NEW YORK — Did you really think “The Tragedy of Macbeth” would be anything less than fantastic?
Denzel Washington and Frances McDormand are at the top of their game in the chilling new adaptation of the William Shakespeare play, written and directed by Joel Coen (of Coen Brothers fame, in his first big-screen outing without brother Ethan).
The drama, which opens the New York Film Festival (running Friday through Oct. 10), pays homage to the likes of Orson Welles and Ingmar Bergman: Shot in arresting black and white, the Oscar-ready film makes no attempts to hide that it was performed almost entirely on a soundstage, complete with labyrinthine castles and foggy Scottish moors.
Washington, of course, plays Macbeth, a weary army general in the twilight of his life who, at the urging of his wife Lady Macbeth (McDormand), secretly plots to kill King Duncan (Brendan Gleeson) in an attempt to wrest the Scottish throne. Macbeth becomes increasingly frightened and guilty as he is surrounded by blood and an ever-growing number of bodies.
At 66 years old, Washington is older than most actors typically cast as Macbeth, bringing new shades of desperation, rage and regret to the tortured character, who has memorably been played on stage and screen by Patrick Stewart, Kenneth Branagh and Michael Fassbender. McDormand, 64 is similar to McDormand but finds unexpected tenderness in Lady Macbeth. They know that killing Duncan is their last chance at power.
“This is it. This is the last go-round (for them),” Washington explained at a post-screening Q&A for journalists Friday afternoon, ahead of the film’s world premiere that night. “They’ve been stepped over by kings and they want it. And we understand that.”
Washington was joined by Coen, McDormand and co-stars Bertie Carvel, Moses Ingram and Harry Melling during the animated, sometimes emotional panel. At one point, McDormand said she thinks Shakespeare would be “pleased” by their adaptation. Minutes later, her phone went off mid-conversation.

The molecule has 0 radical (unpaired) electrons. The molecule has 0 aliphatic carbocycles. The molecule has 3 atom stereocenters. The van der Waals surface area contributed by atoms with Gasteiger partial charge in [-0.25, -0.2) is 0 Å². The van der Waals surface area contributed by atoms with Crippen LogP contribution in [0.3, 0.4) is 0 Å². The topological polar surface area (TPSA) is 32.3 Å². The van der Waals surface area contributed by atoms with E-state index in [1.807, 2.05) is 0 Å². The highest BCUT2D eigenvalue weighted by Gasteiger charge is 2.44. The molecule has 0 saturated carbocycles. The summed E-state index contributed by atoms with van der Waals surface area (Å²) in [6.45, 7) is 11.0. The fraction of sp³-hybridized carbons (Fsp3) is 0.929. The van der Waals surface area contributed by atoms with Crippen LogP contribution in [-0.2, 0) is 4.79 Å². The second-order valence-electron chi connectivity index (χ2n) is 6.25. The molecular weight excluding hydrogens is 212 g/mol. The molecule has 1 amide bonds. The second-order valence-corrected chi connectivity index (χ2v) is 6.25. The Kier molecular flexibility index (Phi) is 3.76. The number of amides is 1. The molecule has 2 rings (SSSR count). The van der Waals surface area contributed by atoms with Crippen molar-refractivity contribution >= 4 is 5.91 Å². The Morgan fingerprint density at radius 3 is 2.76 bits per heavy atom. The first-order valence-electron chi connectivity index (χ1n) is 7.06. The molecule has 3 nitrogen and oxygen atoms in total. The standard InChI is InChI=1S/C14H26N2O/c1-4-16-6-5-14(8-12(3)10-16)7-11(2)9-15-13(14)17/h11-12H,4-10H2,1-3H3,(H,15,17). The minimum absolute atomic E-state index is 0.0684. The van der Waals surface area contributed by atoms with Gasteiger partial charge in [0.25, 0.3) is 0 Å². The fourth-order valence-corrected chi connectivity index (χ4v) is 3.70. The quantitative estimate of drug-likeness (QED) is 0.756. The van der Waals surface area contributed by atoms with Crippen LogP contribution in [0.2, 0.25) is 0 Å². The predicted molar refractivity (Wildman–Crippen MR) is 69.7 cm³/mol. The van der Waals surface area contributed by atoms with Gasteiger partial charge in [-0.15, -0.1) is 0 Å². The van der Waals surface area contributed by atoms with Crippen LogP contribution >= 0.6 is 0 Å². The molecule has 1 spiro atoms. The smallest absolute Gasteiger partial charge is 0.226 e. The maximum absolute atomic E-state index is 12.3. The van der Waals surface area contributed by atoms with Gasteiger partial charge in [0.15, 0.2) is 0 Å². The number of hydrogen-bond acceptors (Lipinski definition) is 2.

“Is that Willy (Shakespeare) on the phone?” Washington joked, laughing as McDormand pulled an old flip phone out of her handbag.
The three-time best actress Oscar winner, who picked up her latest trophy for “Nomadland” in April, previously played Lady Macbeth on stage at Berkeley Repertory Theatre in Berkeley, Calif., in 2016. But she first performed the character’s famous sleepwalking scene as a 14-year-old in English class – a driving factor in her wanting to become an actor.
“I’ve basically been practicing and preparing for it for 50 years,” McDormand said. “This is a perfect punctuation point for me, in so many ways.
“When I hear our company talk – this is another thing about being an elder – I just get choked up over and over again,” McDormand continued. “I can’t believe we did this …,” she stopped, holding back tears as Washington clasped her hand.
Washington, a two-time Oscar winner himself, is also a Shakespeare veteran. He appeared in the 1993 film of “Much Ado About Nothing,” and performed in “Othello,” “Richard III” and “Julius Caesar” on the New York stage.
Coming back to the Bard now is “the ultimate challenge, it’s the ultimate reward,” Washington said. “It’s where I started and where I want to finish.”
“The Tragedy of Macbeth” has so far received almost across-the-board raves from critics. It opens in theaters Dec. 25, before streaming on Apple TV+ Jan. 14, 2022.